Viktor Heumann, Jamie Emma Rose, Marie Feryna, Damian Machaj, Anna Vanclová, Věra Kučerová, Filip Loski, Helena Zikmundová, Tereza Zvolska, Dorian Klimáček, Maty Dio, Miriam Lišková, Jáchym Friedrich, Veronika Chroustová, Julie Koubová, Iva Vávrová, Fronéma Virglerová, Tereza Tomcová, Gilbert Vaněčků, Richard Dubas, Monika Kuncová, Lucián Otáhal, Iva Vyčichlová, Kateřina Turečková, Karel Veselý, Tereza Hendl, Kateřina Saparová, Dana Bubakova, Jan Morkes, Aleš Rumpel, Adam Šimko, Sylva Ficová, Wanda Dvorská, Jan Škrob, Jana Valdrová, Jolana Novotná, Kamila Fröhlichová, Ondřej Plešmíd, Hana Logan, Veronika Klusáková, Jana Jedličková, Kristýna R. Brveníková, Noel Patrik Aubrey, Jolana Navrátilová, Hana Porkertová, Zuzana Janková, Dagmar Wiesnerová, Ivana Recmanová, Štěpán Bukáček, Pepa Lubojacki, Petra Kutálková, Jana Čížkovská, Fipah, Jitka Tůmová, Aneta Horáková, Aneta No, Katarína Hegyesy, Đinh Huy Nhật Minh, Anita Vykydalová, Šimon Holý, Kristýna Hněvsová, Vladimír Novák, Karolína Maťová, Petra Hanzlíková, Irena Prosecká, Jitka Novotná, Daniel Tůma, Lukáš Novák, Lucia Zachariášová, Petra Jelínková, Alena Koutková, Rad Bandit, Zuzana Petráchová, Tomáš Slaný, Jana Hyklová, Romana Bičíková, Hana Bělíková, Alex Vimrů, Kateřina Kňapová, Jany Trnka, Petr Prokopík, Martina Kourouma, Marie Barvínková, Taťána Rubášová, Lucia Plaváková, Alena Olivová, Michaela Berkovič, Kateřina Elefantová, Miroslav Šubrt, Jan Pospíchal, Barbora Šedinová, Ondřej Krystyník, Pavla Hovorková, Lucie Arendacká, Kateřina Miháliková, Anne Johnson, Marie Davidová, Martin Lyko, Vít Prokopius, Ondřej J. Kosnar, Barbara Havelková, Katarína Sido, Klára Uherova, Michala Codlová, Martina Vacková, Petra Hermanová, Fátima Castiglione Maldonado, Sabina Prvomájová, Anna Jakubcová, Eris Raven, Michala Codlová, Lucie Fremlová, Anna Švecová, Jana Patočková, Jakub Turčan, Michaela Miovská, Richard Hunter, Wiktor Dynarski, Martin Macko, Anna Kymlová, Timea Crofony, Kristýna Fendrychová, Dana Zubatá, Kamila Pěchoučková, Monika Maroušová, Martin Šachar Elis, Diana Gregorová, Gail Whitmore, Laura Henderson, Christine Pohl, Katarína Bartovičová, Pavla Machová, Nikol Misaki Vavrlová, Anežka Šintáková, Barbara Dufková, Paula Jojart, Dan Fayette, Ondřej Galuška, Agnes Lovecka, Lucia Benková, Vojtěch Hála, Monika Ryšavá, Míša Kopecká, Joanna van Schaik, Pavlína Antošová, Zachary Meyer, Marek Veteška, Soňa Březinová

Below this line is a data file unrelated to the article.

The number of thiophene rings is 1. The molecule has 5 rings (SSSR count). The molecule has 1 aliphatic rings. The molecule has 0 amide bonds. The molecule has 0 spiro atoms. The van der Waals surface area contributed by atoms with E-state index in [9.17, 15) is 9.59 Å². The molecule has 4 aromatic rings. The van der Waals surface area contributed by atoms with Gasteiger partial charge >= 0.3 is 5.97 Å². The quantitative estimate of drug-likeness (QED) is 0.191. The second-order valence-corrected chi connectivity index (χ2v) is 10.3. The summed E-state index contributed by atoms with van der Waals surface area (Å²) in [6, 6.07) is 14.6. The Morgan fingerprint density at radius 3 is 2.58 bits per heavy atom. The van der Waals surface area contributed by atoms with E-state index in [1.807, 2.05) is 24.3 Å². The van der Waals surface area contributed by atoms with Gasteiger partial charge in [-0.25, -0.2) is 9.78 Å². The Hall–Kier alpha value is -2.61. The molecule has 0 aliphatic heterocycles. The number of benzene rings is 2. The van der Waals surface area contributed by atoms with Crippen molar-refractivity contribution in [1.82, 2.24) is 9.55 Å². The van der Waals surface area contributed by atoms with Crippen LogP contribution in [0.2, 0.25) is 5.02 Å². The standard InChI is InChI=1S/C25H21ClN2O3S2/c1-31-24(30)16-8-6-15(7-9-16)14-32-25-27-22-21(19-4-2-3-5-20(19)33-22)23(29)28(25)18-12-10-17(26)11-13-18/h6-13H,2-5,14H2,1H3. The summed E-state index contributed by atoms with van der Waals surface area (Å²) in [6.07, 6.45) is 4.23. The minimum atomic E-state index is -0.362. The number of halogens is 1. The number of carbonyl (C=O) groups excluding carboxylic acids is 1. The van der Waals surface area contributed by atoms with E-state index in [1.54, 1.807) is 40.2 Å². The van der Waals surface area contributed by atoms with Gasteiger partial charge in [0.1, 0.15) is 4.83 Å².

This letter is also officially endorsed by:
Mezipatra Queer Film Festival
Feministická společnost/Feminist Society
Ozvi se!/HollaBack! Czech
Česká ženská lobby
Společnost pro queer paměť
(On 1/17/17, we sent a statement to National Geographic Czech Republic via email and posted it to their Facebook page. As of the date of publication of this letter, we have not received a reply.)
UPDATE: Since more and more people have been expressing their support, we’re still adding new names and organizations to the list. If you want to endorse our letter, either let us know here in the comments, message Trans*parent on Facebook, or send an email to email@example.com. Please don’t forget to share and recommend this story. Another way you can spread the word is by tweeting it to @susanbgoldberg, @NatGeo and @NatGeoMag. Thank you, your help means a lot to us and it’s very much appreciated!